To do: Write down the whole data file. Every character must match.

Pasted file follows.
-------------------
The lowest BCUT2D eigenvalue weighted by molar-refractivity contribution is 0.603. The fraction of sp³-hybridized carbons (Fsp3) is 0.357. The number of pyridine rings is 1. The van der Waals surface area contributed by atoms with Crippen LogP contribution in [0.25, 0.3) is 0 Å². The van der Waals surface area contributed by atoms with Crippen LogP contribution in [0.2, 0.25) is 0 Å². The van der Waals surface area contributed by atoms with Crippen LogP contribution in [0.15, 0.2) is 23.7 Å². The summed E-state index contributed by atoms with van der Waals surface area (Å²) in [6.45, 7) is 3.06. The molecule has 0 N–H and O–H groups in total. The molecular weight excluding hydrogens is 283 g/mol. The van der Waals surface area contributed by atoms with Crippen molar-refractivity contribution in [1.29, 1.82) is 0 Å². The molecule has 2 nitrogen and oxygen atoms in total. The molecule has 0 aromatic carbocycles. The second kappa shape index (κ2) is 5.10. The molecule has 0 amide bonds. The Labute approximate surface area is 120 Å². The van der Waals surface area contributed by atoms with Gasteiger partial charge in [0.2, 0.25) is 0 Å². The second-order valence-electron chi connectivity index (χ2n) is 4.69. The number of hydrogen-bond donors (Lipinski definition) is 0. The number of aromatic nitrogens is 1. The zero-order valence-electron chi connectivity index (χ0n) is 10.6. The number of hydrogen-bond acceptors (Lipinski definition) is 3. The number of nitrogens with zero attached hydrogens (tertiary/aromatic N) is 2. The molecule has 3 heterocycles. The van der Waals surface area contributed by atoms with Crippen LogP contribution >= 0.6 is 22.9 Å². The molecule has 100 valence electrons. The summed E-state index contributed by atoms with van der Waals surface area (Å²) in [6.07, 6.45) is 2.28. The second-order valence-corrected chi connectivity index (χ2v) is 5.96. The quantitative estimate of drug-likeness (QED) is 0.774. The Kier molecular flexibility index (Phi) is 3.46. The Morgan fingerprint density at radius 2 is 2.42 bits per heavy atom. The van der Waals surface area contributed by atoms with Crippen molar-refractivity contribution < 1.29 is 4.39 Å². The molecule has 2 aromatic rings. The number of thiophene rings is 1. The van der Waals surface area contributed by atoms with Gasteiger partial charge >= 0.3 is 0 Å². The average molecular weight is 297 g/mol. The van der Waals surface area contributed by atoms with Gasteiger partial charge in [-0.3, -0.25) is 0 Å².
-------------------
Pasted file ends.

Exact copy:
The lowest BCUT2D eigenvalue weighted by molar-refractivity contribution is 0.603. The fraction of sp³-hybridized carbons (Fsp3) is 0.357. The number of pyridine rings is 1. The van der Waals surface area contributed by atoms with Crippen LogP contribution in [0.25, 0.3) is 0 Å². The van der Waals surface area contributed by atoms with Crippen LogP contribution in [0.2, 0.25) is 0 Å². The van der Waals surface area contributed by atoms with Crippen LogP contribution in [0.15, 0.2) is 23.7 Å². The summed E-state index contributed by atoms with van der Waals surface area (Å²) in [6.45, 7) is 3.06. The molecule has 0 N–H and O–H groups in total. The molecular weight excluding hydrogens is 283 g/mol. The van der Waals surface area contributed by atoms with Crippen molar-refractivity contribution in [1.29, 1.82) is 0 Å². The molecule has 2 nitrogen and oxygen atoms in total. The molecule has 0 aromatic carbocycles. The second kappa shape index (κ2) is 5.10. The molecule has 0 amide bonds. The Labute approximate surface area is 120 Å². The van der Waals surface area contributed by atoms with Gasteiger partial charge in [0.2, 0.25) is 0 Å². The second-order valence-electron chi connectivity index (χ2n) is 4.69. The number of hydrogen-bond donors (Lipinski definition) is 0. The number of aromatic nitrogens is 1. The zero-order valence-electron chi connectivity index (χ0n) is 10.6. The number of hydrogen-bond acceptors (Lipinski definition) is 3. The number of nitrogens with zero attached hydrogens (tertiary/aromatic N) is 2. The molecule has 3 heterocycles. The van der Waals surface area contributed by atoms with Crippen LogP contribution >= 0.6 is 22.9 Å². The molecule has 100 valence electrons. The summed E-state index contributed by atoms with van der Waals surface area (Å²) in [6.07, 6.45) is 2.28. The second-order valence-corrected chi connectivity index (χ2v) is 5.96. The quantitative estimate of drug-likeness (QED) is 0.774. The Kier molecular flexibility index (Phi) is 3.46. The Morgan fingerprint density at radius 2 is 2.42 bits per heavy atom. The van der Waals surface area contributed by atoms with Crippen molar-refractivity contribution < 1.29 is 4.39 Å². The molecule has 2 aromatic rings. The number of thiophene rings is 1. The van der Waals surface area contributed by atoms with Gasteiger partial charge >= 0.3 is 0 Å². The average molecular weight is 297 g/mol. The van der Waals surface area contributed by atoms with Gasteiger partial charge in [-0.3, -0.25) is 0 Å².